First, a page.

FTX Was Hacked and Now Its Apps are Viruses
FTX was hacked last night, and over $600M left customer accounts. It's unclear how much was stolen.
FTX was hacked last night, and over $600M left customer accounts. Crypto analysts observed large amounts of ETH, SOL, USDT, and other tokens moving from FTX to DEXs, but it's unclear how much was stolen.
According to FTX.US's general counsel Ryne Miller, FTX and FTX.US were already planning to move their customers' funds to cold storage as part of FTX's Chapter 11 bankruptcy process. Miller says this “Process was expedited [...] to mitigate damage upon observing unauthorized transactions.”
FTX Was Hacked, the Money is Gone, and Everything Is a Virus Now
FTX's lawyer is calling them “unauthorized transactions,” but FTX's support telegram is calling it a hack. According to FTX customer support, the ftx.com website may infect visitors with Trojan viruses, and the FTX mobile apps are also considered to be dangerous. FTX users are advised to delete the FTX apps and stay away from FTX's websites.
Despite the warnings, some FTX users are logging into their accounts and finding they've been emptied. During the collapse of Sam Bankman-Fried's empire, there was a bank run on FTX and FTX.US. Users withdrew over $6B in just three days. The funds being stolen in this hack are what remained after FTX froze withdrawals.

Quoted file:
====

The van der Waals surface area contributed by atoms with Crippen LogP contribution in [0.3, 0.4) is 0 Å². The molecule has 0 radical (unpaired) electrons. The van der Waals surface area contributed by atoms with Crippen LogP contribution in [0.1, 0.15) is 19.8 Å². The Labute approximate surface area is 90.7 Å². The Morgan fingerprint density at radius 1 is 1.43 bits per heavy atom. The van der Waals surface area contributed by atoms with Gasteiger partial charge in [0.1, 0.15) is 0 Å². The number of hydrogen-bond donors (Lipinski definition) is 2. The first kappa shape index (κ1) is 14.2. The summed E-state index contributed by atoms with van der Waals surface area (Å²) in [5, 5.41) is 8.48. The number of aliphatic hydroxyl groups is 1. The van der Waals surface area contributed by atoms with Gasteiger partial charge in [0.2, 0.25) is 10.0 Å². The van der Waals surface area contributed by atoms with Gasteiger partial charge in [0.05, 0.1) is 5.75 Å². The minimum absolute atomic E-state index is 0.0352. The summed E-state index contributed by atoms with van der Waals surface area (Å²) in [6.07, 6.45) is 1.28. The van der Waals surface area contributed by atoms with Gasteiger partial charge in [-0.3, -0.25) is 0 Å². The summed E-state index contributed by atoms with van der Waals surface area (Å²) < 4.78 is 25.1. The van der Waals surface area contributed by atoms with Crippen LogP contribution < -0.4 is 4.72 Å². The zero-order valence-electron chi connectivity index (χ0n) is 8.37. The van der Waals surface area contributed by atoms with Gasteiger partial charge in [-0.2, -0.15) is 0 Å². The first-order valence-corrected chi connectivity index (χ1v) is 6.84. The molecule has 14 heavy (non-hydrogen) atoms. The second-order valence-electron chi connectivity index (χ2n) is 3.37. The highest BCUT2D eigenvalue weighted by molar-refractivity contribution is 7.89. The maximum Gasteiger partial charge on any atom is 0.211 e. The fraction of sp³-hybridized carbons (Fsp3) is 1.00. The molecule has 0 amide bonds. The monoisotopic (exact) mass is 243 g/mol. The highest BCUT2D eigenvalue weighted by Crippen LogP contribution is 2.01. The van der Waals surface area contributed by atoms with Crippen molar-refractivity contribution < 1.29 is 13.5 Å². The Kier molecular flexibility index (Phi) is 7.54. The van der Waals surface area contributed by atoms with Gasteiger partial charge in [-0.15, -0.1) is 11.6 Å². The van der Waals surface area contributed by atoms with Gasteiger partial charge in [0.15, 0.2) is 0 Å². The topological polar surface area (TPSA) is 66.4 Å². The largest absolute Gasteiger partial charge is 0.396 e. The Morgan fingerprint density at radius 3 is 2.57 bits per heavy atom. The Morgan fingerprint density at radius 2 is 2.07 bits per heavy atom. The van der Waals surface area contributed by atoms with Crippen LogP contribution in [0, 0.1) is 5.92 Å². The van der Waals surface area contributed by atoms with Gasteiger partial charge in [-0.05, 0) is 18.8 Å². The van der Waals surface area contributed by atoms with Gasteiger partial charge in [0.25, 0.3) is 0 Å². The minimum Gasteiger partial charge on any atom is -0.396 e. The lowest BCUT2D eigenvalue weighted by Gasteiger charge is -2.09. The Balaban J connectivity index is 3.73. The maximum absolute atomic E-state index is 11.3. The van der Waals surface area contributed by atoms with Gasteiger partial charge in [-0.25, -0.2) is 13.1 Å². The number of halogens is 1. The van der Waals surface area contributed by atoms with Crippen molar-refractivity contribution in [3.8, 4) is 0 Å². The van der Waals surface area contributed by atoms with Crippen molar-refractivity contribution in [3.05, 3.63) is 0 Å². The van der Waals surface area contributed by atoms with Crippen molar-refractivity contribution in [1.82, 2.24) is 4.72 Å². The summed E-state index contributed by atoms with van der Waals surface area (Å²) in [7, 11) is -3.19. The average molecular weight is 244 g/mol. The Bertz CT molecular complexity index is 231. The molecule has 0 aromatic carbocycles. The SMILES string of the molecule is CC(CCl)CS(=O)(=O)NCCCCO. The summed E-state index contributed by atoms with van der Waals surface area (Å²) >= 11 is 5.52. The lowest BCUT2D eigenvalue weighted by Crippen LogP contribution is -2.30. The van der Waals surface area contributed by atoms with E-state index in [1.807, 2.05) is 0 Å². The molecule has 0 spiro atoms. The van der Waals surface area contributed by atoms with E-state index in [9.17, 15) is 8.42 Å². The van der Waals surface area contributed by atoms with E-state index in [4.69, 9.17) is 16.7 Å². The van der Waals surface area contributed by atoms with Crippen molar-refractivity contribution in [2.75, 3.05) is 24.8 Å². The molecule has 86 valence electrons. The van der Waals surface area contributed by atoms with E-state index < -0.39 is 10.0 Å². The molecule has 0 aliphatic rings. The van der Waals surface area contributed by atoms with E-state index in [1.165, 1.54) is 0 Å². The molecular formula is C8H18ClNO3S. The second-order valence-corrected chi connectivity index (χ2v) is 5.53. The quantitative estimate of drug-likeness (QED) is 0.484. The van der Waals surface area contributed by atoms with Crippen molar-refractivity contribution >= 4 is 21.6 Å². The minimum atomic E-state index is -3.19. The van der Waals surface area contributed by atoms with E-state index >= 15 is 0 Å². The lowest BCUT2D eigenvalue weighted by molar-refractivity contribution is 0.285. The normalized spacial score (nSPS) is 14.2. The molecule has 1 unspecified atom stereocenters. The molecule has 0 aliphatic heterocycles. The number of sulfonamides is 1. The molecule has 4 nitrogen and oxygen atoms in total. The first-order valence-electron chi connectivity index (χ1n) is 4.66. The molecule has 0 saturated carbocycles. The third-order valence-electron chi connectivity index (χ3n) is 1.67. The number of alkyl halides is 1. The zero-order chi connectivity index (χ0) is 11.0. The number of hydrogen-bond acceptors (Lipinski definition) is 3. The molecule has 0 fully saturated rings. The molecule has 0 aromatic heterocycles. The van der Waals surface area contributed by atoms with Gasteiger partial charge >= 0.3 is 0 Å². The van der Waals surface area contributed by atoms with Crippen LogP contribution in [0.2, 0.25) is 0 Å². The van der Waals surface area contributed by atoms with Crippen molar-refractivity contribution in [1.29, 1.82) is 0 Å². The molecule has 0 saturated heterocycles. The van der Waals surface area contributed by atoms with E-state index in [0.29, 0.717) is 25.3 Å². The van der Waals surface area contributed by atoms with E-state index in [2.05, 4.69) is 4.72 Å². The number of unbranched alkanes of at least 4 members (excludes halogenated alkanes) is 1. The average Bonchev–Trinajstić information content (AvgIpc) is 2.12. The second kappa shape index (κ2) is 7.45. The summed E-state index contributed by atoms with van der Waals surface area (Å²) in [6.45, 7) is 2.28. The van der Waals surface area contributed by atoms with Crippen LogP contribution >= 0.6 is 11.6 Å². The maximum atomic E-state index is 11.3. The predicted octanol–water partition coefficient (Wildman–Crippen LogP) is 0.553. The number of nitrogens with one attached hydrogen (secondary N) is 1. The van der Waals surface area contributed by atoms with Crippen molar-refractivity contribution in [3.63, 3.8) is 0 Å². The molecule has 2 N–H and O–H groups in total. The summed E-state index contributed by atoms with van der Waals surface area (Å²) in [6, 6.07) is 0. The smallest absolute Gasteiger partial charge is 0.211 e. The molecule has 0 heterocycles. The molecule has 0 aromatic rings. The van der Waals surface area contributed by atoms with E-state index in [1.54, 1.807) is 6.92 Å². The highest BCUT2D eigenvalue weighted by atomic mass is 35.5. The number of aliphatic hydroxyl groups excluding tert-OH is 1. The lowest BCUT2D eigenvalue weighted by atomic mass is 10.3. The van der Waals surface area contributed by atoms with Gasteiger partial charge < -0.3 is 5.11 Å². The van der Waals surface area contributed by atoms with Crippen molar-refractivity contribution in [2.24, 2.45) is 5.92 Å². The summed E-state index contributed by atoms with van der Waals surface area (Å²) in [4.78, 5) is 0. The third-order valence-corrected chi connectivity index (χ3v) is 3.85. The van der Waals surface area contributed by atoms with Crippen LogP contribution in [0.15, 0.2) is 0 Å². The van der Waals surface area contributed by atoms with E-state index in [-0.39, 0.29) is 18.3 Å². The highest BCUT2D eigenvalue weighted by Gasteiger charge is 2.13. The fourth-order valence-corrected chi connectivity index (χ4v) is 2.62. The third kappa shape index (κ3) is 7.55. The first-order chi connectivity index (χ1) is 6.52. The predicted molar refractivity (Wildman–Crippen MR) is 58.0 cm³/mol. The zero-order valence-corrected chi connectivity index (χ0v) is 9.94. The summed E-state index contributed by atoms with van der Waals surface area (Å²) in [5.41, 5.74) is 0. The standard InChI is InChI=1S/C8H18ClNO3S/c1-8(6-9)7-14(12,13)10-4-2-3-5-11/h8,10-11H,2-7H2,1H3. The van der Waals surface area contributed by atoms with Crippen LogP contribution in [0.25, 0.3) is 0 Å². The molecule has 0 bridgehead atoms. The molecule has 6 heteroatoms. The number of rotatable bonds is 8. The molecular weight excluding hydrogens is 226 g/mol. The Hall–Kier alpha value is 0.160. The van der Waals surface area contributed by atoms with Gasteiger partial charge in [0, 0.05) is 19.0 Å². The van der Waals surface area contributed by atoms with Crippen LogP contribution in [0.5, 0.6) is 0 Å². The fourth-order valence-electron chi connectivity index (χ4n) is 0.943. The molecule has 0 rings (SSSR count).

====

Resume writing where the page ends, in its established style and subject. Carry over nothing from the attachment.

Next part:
Was the FTX Hack an Inside Job?
Many online observers believe the FTX hack was an inside job, due to previous insolvent CEXs experiencing inside job hacks on their way down. Supporting the inside job theory is crypto investor Umbrella's observations that the FTX hackers were not very good at getting out with the money. To begin with, they used DEX aggregators like 1Inch, which are not popular among hackers looking to dump large amounts of stolen crypto fast.
According to Umbrella, the hacker didn't use bots to minimize slippage when they sold off their stolen UNI, SHIB, and LINK. They just sold the full amount. The hacker also wasn't good at dumping stablecoins: Tether blacklisted $47M in USDT on Solana and Tron before the hacker could sell it, and on Binance Smart Chain, the hacker dumped $23M USDT tokens but got front run by trading bots and only captured $15M in the sale.
Let's just say that blockchain “specialists” are always prepared for hacks and dumps on Binance Smart Chain, so you'll want to use bots when you dump your $23M in stolen Tether.
Regardless of who is behind the FTX hack, one thing is clear: a lot of the remaining users are seeing zero balances in their accounts, and according to FTX it's not even safe to log in to check on your account balance.